In September of 2023 we filed a Brief with the National Assembly of Bulgaria denouncing the propsed Declrarion against Hate Speech in Political Life. The Declaration was propsed by the leaders of the main political parties in the parliament. Seeing this document as a precursor to a more sinister attack on freedom of speech, we at Freedom for All, and 24 other Christian religious denominations and various organizations, filed the Brief asking the members of parilament to not vote the Declaration into and offically adopted document. (Here we present the text, machine translated, until proper translation becomes available.)

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Opinion to the National Assembly against a draft declaration against "hate language"

In defense of freedom of speech
 

On September 21, 2023, "Freedom for Everyone" submitted an opinion against the project submitted by several heads of parliamentary parties . Here we provide the full text of the opinion, drafted in defense of the basic constitutional right to freedom of speech and information, supported by over twenty organizations, faiths and individuals.


POSITION

FREEDOM FOR EVERYONE

September 21, 2023

TO: The Speaker of the National Assembly,
Committee on Foreign Policy,
Committee on Human Rights, Religions and Complaints of Citizens
Legal Committee
THE PEOPLE'S REPRESENTATIVES OF THE 49TH NA,
Political Parties

COPY TO: Supreme Bar Council, religious denominations, civil organizations and media

Regarding: The project for a declaration of the National Assembly
against the language of hatred in Bulgarian politics
in the sense of Art. 85, para. 1 of the Constitution
entry No. 49-354-03-6 of 29.07.2023
with importers: D. Lorer, K. Petkov, Atty. Atanasov, B. Borisov, D. Peevski and M. Karadai

Freedom is saying things that others don't want to hear.  George Orwell

Freedom of speech for us is to preach the truth about Christ, even when society claims it is against the law.  John MacArthur

 

Dear People's Representatives,

"Freedom for Everyone" is an organization with many years of experience in monitoring and protecting the rights and freedoms of people in Bulgarian society and on the international scene.

We note with concern the intention of the National Assembly to adopt a "declaration against the language of hate in Bulgarian politics" (entry no. 49-354-03-6 of 29.07.2023, the "declaration"). Such a declaration is totally unacceptable for a free and democratic society. "Hate speech" is an ideological and problematic category that is easily abused. The consequences of such arbitrariness are in violation of the prohibition to restrict freedom of speech and expression in the conditions of democracy and protection of human rights.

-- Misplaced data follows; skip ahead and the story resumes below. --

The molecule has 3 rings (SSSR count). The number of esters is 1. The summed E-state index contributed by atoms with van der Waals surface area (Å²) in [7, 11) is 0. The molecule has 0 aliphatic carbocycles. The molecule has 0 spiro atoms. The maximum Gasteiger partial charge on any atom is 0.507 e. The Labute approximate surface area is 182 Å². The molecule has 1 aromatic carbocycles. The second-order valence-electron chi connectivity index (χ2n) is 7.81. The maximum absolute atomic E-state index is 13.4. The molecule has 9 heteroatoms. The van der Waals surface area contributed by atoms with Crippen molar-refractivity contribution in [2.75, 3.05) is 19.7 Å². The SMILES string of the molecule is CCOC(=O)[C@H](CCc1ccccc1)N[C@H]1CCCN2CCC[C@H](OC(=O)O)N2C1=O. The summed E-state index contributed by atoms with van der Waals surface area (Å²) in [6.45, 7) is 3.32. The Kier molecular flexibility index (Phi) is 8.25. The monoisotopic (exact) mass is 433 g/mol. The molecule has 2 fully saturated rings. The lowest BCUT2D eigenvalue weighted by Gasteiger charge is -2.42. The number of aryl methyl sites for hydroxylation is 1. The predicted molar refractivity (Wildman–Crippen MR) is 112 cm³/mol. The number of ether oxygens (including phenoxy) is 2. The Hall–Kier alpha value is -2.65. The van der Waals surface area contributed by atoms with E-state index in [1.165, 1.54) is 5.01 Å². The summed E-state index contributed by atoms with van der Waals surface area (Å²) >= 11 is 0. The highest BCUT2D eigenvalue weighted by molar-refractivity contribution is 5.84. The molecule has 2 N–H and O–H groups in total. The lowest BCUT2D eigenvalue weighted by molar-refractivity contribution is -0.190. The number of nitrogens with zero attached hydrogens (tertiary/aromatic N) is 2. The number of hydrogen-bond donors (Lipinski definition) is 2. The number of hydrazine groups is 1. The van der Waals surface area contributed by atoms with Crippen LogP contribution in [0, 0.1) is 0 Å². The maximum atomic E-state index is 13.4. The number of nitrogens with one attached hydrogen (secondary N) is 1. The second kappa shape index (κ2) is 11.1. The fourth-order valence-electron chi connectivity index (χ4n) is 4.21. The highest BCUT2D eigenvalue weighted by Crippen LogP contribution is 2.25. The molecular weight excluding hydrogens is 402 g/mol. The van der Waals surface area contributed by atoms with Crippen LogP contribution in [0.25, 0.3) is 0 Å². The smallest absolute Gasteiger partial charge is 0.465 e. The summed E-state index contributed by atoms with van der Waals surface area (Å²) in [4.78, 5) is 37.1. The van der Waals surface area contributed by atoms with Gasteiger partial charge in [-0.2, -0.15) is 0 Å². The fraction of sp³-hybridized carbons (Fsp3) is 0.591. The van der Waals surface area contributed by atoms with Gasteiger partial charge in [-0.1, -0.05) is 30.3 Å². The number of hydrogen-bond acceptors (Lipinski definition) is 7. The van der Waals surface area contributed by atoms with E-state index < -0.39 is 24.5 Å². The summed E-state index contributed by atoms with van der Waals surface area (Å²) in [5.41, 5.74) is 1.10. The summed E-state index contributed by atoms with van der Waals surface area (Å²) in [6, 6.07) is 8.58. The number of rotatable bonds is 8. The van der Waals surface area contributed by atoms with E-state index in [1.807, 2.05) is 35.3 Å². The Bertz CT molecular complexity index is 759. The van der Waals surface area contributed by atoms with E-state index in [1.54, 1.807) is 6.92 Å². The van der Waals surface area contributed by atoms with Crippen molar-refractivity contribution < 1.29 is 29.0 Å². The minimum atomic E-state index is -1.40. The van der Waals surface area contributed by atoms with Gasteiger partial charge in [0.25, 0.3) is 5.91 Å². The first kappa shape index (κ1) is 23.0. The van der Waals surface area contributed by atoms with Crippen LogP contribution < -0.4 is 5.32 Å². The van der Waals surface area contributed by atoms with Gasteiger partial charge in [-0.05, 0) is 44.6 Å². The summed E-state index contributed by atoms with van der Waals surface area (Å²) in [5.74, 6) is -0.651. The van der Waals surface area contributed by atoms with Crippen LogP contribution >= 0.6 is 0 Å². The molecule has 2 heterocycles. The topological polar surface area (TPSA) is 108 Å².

First of all, there is no legal definition of "hate speech" , which allows for speculation and the taking away of the legitimate right to freedom of expression under the pretext that it constitutes "hate speech". None of the major international human rights treaties include a definition of "hate speech," despite the push for an increasingly universal use of the term. The category of "hate speech" is also not clearly defined by the European Court of Human Rights or any other international court.

Secondly, according to the Bulgarian Constitution, the freedom of expression of opinion , of collecting and disseminating information are among the fundamental rights guaranteeing the rights of the individual and the functioning of the democratic society (See Art. 38-41). Almost identical is the provision in the European Convention on Human Rights, Art. 10. Insofar as the draft declaration refers to problems in the speech of politicians, the Constitution guarantees freedom of expression for the people's representatives as well, cf. Art. 69: "People's representatives do not bear criminal responsibility for the opinions they express and for their votes in the National Assembly".

The practice of the European Court of Human Rights firmly takes the position that protected speech is not only that which is acceptable to all or to specific individuals and sections of society. On the contrary, the point is that free speech is even what is considered "offensive" by the subjective standards of "hate speech":

The Court's supervisory functions oblige it to pay the greatest attention to the principles characterizing a "democratic society". Freedom of speech constitutes one of the most important foundations of such a society, one of the main conditions for its progress and for the development of each person (…) it is applicable not only to "information" or "ideas" that are favorably received or considered harmless, or treated with indifference, but also those which offend, shock or embarrass the state or any section of the population. Such are the requirements for that pluralism, tolerance and breadth of thinking, without which there is no "democratic society". [1]

The adopted position of the Bulgarian courts and judicial practice is similar, according to which public figures, due to their impact on public and political life, enjoy an understated protection of their reputation. That is, individuals who influence public processes and interests can be criticized and their lives and activities can be subject to public attention and comment.